Your kids have taken
every intro-to-art tour in all five boroughs, and they know
by heart all the words sung by Bachosaurus rex at CarnegieKids.
For a new twist on the same old subjects, try one of these off-site
excursions, offered by New York’s top cultural institutions.
>> Go Back To Medieval Times. Kids 4 through 12 explore
medieval art and architecture in hourlong programs at the
Cloisters, the Metropolitan Museum of Art’s Fort Tryon
Park branch in northern Manhattan (1 p.m., first Saturday
of the month, free with museum admission; 212-923-3700; metmuseum.org).
Don’t miss the medieval festival in September, when
queens and armored knights on horseback stroll the park. Take
in the antiquated atmosphere by watching jousting matches
and puppet shows from hay- bale seats.
>> Travel The World. For families who want more far-flung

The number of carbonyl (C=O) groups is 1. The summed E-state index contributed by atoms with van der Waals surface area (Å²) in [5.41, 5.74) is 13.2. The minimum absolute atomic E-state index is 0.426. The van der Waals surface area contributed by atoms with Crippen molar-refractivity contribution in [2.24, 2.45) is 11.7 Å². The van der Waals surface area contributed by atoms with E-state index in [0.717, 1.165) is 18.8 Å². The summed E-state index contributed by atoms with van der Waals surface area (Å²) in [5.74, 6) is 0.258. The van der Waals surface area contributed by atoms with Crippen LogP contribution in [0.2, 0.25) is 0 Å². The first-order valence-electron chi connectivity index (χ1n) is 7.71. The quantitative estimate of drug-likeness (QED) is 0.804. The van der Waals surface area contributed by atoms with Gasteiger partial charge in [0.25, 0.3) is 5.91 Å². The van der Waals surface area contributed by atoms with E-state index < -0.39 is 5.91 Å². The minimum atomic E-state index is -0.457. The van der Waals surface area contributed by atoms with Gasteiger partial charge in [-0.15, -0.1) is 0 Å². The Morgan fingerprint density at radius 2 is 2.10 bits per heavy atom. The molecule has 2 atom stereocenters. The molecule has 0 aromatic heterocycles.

adventure, the American Museum of Natural History organizes
curator- and scholar-led journeys to study other cultures
and the natural world. Take a Tanzanian safari on the Serengeti
with an expert naturalist, or catch an overnight train ride
to a ranch in the Canadian Rockies for a little horseback
riding, river rafting, and glacier hiking (212-769-5700; discoverytours.org;
starting at $2,695 for children and $3,895 for adults).
>> Explore New York’s Waterways. Parents and
kids over 11 can circumnavigate Manhattan on the South Street
Seaport Museum’s thirties-era tugboat, the W.O. Decker
212-748-8786; $125 per person for four hours; $180 for six
hours). Not for landlubbers, the four-to-six-hour journey
starts at the Seaport Museum, and tours locations from Randall’s
Island to the Brooklyn waterfront, where you’ll maneuver
through the Gowanus Canal and hear how Hell’s Gate got
>> Soak Up Lower East Side History. On the Tenement
Museum’s new “Lower East Side Stories Tour”
(kids $10; adults $12), your family will stroll the lively
neighborhood’s culture-steeped sidewalks with museum
educators and longtime neighborhood residents. Visit “Hat
Street” at present-day Confucius Plaza, where Jewish
merchants once sold Chinese bachelors colorful headwear; discover
what it meant for African-American kids to fly “Jewish
airplanes”; and browse the old and new stores lining
Orchard Street (tenement.org;